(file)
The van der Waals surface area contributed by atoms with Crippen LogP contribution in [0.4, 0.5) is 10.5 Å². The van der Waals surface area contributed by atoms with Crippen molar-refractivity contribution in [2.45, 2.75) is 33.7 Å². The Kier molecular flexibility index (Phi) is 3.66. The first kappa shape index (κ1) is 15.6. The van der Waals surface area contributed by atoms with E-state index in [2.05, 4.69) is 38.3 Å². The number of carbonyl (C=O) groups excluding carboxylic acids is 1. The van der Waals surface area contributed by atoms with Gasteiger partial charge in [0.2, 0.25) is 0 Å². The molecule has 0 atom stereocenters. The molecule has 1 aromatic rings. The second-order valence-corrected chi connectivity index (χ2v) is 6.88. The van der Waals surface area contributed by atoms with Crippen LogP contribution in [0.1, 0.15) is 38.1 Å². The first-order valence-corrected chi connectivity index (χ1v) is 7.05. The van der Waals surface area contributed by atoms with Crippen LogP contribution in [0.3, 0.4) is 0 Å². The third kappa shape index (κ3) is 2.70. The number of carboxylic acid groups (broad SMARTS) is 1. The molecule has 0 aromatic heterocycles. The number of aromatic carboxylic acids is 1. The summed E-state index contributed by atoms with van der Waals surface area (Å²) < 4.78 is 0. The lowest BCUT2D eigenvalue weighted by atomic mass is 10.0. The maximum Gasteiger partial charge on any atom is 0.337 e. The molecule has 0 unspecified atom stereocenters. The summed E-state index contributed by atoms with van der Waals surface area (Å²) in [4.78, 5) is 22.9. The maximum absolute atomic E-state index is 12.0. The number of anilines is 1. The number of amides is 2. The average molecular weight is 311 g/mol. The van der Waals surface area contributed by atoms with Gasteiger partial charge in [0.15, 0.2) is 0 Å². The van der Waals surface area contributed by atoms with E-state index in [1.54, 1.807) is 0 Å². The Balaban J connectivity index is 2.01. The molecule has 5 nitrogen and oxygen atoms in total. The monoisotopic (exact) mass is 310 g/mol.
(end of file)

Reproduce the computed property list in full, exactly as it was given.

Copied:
The van der Waals surface area contributed by atoms with Crippen LogP contribution in [0.4, 0.5) is 10.5 Å². The van der Waals surface area contributed by atoms with Crippen molar-refractivity contribution in [2.45, 2.75) is 33.7 Å². The Kier molecular flexibility index (Phi) is 3.66. The first kappa shape index (κ1) is 15.6. The van der Waals surface area contributed by atoms with E-state index in [2.05, 4.69) is 38.3 Å². The number of carbonyl (C=O) groups excluding carboxylic acids is 1. The van der Waals surface area contributed by atoms with Gasteiger partial charge in [0.2, 0.25) is 0 Å². The molecule has 0 atom stereocenters. The molecule has 1 aromatic rings. The second-order valence-corrected chi connectivity index (χ2v) is 6.88. The van der Waals surface area contributed by atoms with Crippen LogP contribution in [0.1, 0.15) is 38.1 Å². The first-order valence-corrected chi connectivity index (χ1v) is 7.05. The van der Waals surface area contributed by atoms with Crippen LogP contribution in [0.3, 0.4) is 0 Å². The third kappa shape index (κ3) is 2.70. The number of carboxylic acid groups (broad SMARTS) is 1. The molecule has 0 aromatic heterocycles. The number of aromatic carboxylic acids is 1. The summed E-state index contributed by atoms with van der Waals surface area (Å²) < 4.78 is 0. The lowest BCUT2D eigenvalue weighted by atomic mass is 10.0. The maximum Gasteiger partial charge on any atom is 0.337 e. The molecule has 0 unspecified atom stereocenters. The summed E-state index contributed by atoms with van der Waals surface area (Å²) in [4.78, 5) is 22.9. The maximum absolute atomic E-state index is 12.0. The number of anilines is 1. The number of amides is 2. The average molecular weight is 311 g/mol. The van der Waals surface area contributed by atoms with Gasteiger partial charge in [0.15, 0.2) is 0 Å². The van der Waals surface area contributed by atoms with E-state index in [1.54, 1.807) is 0 Å². The Balaban J connectivity index is 2.01. The molecule has 5 nitrogen and oxygen atoms in total. The monoisotopic (exact) mass is 310 g/mol.